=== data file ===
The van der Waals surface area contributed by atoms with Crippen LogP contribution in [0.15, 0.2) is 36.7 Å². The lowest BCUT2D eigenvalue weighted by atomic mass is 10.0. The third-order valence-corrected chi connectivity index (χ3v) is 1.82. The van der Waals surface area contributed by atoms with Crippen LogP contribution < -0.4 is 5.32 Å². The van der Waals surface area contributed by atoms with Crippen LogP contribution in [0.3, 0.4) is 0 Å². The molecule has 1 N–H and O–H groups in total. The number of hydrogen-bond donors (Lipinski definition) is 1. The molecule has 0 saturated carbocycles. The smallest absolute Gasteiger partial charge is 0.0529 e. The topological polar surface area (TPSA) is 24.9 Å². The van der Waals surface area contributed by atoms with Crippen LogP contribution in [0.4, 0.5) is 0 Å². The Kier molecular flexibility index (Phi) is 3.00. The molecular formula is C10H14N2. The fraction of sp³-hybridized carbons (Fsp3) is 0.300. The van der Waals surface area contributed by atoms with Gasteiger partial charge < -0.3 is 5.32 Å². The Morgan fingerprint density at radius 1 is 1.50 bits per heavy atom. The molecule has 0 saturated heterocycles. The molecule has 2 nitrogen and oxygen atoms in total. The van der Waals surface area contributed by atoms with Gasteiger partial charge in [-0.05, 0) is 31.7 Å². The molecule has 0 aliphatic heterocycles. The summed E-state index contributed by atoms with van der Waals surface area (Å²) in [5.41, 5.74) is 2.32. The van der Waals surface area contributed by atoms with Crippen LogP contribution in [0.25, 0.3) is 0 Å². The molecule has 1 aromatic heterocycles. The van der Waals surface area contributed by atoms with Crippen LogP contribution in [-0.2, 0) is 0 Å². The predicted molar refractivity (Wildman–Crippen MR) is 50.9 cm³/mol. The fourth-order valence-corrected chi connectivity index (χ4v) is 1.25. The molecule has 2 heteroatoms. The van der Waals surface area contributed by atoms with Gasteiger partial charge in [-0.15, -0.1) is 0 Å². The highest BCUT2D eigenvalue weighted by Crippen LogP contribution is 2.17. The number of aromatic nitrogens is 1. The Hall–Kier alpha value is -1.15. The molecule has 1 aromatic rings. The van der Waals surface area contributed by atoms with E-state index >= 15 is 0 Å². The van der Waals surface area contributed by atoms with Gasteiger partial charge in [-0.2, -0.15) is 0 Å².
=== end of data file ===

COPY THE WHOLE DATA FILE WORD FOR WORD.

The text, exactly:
The van der Waals surface area contributed by atoms with Crippen LogP contribution in [0.15, 0.2) is 36.7 Å². The lowest BCUT2D eigenvalue weighted by atomic mass is 10.0. The third-order valence-corrected chi connectivity index (χ3v) is 1.82. The van der Waals surface area contributed by atoms with Crippen LogP contribution < -0.4 is 5.32 Å². The van der Waals surface area contributed by atoms with Crippen LogP contribution in [0.3, 0.4) is 0 Å². The molecule has 1 N–H and O–H groups in total. The number of hydrogen-bond donors (Lipinski definition) is 1. The molecule has 0 saturated carbocycles. The smallest absolute Gasteiger partial charge is 0.0529 e. The topological polar surface area (TPSA) is 24.9 Å². The van der Waals surface area contributed by atoms with Crippen LogP contribution in [0.4, 0.5) is 0 Å². The Kier molecular flexibility index (Phi) is 3.00. The molecular formula is C10H14N2. The fraction of sp³-hybridized carbons (Fsp3) is 0.300. The van der Waals surface area contributed by atoms with Gasteiger partial charge < -0.3 is 5.32 Å². The Morgan fingerprint density at radius 1 is 1.50 bits per heavy atom. The molecule has 0 saturated heterocycles. The molecule has 2 nitrogen and oxygen atoms in total. The van der Waals surface area contributed by atoms with Gasteiger partial charge in [-0.05, 0) is 31.7 Å². The molecule has 0 aliphatic heterocycles. The summed E-state index contributed by atoms with van der Waals surface area (Å²) in [5.41, 5.74) is 2.32. The van der Waals surface area contributed by atoms with Crippen LogP contribution in [0.25, 0.3) is 0 Å². The molecule has 1 aromatic heterocycles. The van der Waals surface area contributed by atoms with Crippen LogP contribution in [-0.2, 0) is 0 Å². The predicted molar refractivity (Wildman–Crippen MR) is 50.9 cm³/mol. The fourth-order valence-corrected chi connectivity index (χ4v) is 1.25. The molecule has 2 heteroatoms. The van der Waals surface area contributed by atoms with Gasteiger partial charge in [-0.15, -0.1) is 0 Å². The highest BCUT2D eigenvalue weighted by Crippen LogP contribution is 2.17. The number of aromatic nitrogens is 1. The Hall–Kier alpha value is -1.15. The molecule has 1 aromatic rings. The van der Waals surface area contributed by atoms with E-state index >= 15 is 0 Å². The van der Waals surface area contributed by atoms with Gasteiger partial charge in [-0.2, -0.15) is 0 Å².